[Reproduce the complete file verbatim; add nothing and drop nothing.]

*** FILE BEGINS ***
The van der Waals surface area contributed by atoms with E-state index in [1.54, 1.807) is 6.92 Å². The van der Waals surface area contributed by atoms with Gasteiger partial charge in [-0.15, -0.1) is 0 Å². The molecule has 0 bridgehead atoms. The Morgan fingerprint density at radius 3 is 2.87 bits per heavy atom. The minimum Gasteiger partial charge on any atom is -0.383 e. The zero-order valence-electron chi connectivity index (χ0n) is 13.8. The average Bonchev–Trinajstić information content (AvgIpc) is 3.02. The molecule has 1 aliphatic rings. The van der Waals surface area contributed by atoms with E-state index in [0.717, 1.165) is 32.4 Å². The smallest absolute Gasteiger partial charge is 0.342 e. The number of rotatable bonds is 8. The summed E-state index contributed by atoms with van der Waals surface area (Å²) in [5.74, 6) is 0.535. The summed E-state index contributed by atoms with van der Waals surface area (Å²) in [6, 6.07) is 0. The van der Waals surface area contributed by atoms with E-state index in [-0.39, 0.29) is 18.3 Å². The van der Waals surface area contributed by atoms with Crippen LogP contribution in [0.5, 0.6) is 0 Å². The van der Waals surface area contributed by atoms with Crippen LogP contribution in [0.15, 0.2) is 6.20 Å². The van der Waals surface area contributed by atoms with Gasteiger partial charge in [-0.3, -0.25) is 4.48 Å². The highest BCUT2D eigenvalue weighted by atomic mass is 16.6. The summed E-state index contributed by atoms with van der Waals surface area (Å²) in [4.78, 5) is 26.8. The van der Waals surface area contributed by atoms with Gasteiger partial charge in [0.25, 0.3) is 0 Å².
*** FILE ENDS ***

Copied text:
The van der Waals surface area contributed by atoms with E-state index in [1.54, 1.807) is 6.92 Å². The van der Waals surface area contributed by atoms with Gasteiger partial charge in [-0.15, -0.1) is 0 Å². The molecule has 0 bridgehead atoms. The Morgan fingerprint density at radius 3 is 2.87 bits per heavy atom. The minimum Gasteiger partial charge on any atom is -0.383 e. The zero-order valence-electron chi connectivity index (χ0n) is 13.8. The average Bonchev–Trinajstić information content (AvgIpc) is 3.02. The molecule has 1 aliphatic rings. The van der Waals surface area contributed by atoms with E-state index in [0.717, 1.165) is 32.4 Å². The smallest absolute Gasteiger partial charge is 0.342 e. The number of rotatable bonds is 8. The summed E-state index contributed by atoms with van der Waals surface area (Å²) in [5.74, 6) is 0.535. The summed E-state index contributed by atoms with van der Waals surface area (Å²) in [6, 6.07) is 0. The van der Waals surface area contributed by atoms with E-state index in [-0.39, 0.29) is 18.3 Å². The van der Waals surface area contributed by atoms with Crippen LogP contribution in [0.5, 0.6) is 0 Å². The van der Waals surface area contributed by atoms with Crippen LogP contribution in [0.15, 0.2) is 6.20 Å². The van der Waals surface area contributed by atoms with Gasteiger partial charge in [-0.3, -0.25) is 4.48 Å². The highest BCUT2D eigenvalue weighted by atomic mass is 16.6. The summed E-state index contributed by atoms with van der Waals surface area (Å²) in [4.78, 5) is 26.8. The van der Waals surface area contributed by atoms with Gasteiger partial charge in [0.25, 0.3) is 0 Å².